Roy Hibbert, Chris Paul

Top 5 guys I want to take final shot in these playoffs

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I’m not a fan of trying to describe who is clutch in the NBA and who isn’t. Because defining clutch is impossible — any measure we put on it will miss the mark. We all kind of subscribe to the Justice Potter Steward “I know it when I see it” definition and even then we can’t agree — some of the guys with the best clutch shooting reputation miss a lot of shots at the end of games.

But this is the playoffs — when the NBA’s best face off against one another. Invariably, the games will come down to a final shot, a final possession. And there are guys you trust taking that shot. There just are. We say we want teams to “just run a play” in that situation, but as Rockets general manager Daryl Morey described recently it’s not that simple — with 8 seconds left if the play doesn’t work you can’t reset, you need a guy who can improvise and create for himself.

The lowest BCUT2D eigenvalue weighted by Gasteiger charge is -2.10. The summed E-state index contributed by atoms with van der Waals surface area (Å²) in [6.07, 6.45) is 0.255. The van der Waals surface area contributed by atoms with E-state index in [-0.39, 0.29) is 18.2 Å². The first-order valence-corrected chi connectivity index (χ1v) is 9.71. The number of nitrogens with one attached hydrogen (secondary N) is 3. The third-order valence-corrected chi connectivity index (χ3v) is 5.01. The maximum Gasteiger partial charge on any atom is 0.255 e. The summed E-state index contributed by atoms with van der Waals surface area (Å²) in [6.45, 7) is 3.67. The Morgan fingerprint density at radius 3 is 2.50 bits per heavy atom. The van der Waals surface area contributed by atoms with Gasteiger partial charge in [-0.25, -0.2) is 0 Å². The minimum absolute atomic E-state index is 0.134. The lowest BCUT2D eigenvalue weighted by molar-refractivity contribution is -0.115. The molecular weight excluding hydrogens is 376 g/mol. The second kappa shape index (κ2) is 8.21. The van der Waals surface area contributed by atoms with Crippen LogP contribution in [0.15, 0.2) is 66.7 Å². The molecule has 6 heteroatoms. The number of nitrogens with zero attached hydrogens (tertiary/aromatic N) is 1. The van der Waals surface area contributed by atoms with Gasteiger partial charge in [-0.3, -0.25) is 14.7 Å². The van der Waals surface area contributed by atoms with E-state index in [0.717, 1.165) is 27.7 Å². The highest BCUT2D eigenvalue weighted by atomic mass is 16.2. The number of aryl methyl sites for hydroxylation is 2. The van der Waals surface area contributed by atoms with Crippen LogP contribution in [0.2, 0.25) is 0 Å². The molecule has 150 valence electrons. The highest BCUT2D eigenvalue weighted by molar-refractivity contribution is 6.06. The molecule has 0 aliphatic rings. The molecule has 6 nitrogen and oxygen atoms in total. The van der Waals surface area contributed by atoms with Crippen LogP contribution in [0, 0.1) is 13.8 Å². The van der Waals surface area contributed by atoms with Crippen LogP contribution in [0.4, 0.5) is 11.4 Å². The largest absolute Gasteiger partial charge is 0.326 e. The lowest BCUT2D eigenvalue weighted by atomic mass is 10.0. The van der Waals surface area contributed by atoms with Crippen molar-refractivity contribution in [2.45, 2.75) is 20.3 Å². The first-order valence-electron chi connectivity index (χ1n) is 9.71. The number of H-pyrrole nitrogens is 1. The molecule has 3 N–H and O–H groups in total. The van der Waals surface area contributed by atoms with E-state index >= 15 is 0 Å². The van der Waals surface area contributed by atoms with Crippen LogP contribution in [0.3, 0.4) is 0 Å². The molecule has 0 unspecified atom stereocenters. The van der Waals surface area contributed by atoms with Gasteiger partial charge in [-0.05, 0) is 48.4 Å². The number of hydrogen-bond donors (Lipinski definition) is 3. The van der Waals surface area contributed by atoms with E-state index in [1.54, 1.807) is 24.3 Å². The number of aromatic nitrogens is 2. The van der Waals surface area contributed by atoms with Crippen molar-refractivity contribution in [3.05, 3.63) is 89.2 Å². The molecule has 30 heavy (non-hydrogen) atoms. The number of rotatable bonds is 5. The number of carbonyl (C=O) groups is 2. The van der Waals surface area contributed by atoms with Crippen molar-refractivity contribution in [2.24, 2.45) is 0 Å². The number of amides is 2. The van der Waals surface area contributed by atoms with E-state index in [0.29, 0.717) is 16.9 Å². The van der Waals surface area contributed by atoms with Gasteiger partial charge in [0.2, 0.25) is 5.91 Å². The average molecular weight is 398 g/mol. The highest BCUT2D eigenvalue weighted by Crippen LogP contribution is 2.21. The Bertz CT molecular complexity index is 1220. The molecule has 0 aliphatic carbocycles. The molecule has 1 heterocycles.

So, in the final seconds of a tight playoff game — who do I want taking control of and taking the final shot on my last possession? Here are my top five.

5. Kevin Durant (Thunder). He is one of the game’s great scorers, but he settles too much in the clutch — he’s taken 10 3-pointers (making two) in the final 30 seconds of a game when the Thunder were ahead or behind by two points this season, but he’s gotten to the free-throw line just eight times. He can create his own shot and is one of the great scorers in the game, but the Thunder can get too isolation heavy and the result is he is 7-for-21 in those final 30 seconds of a close game. He needs to attack more.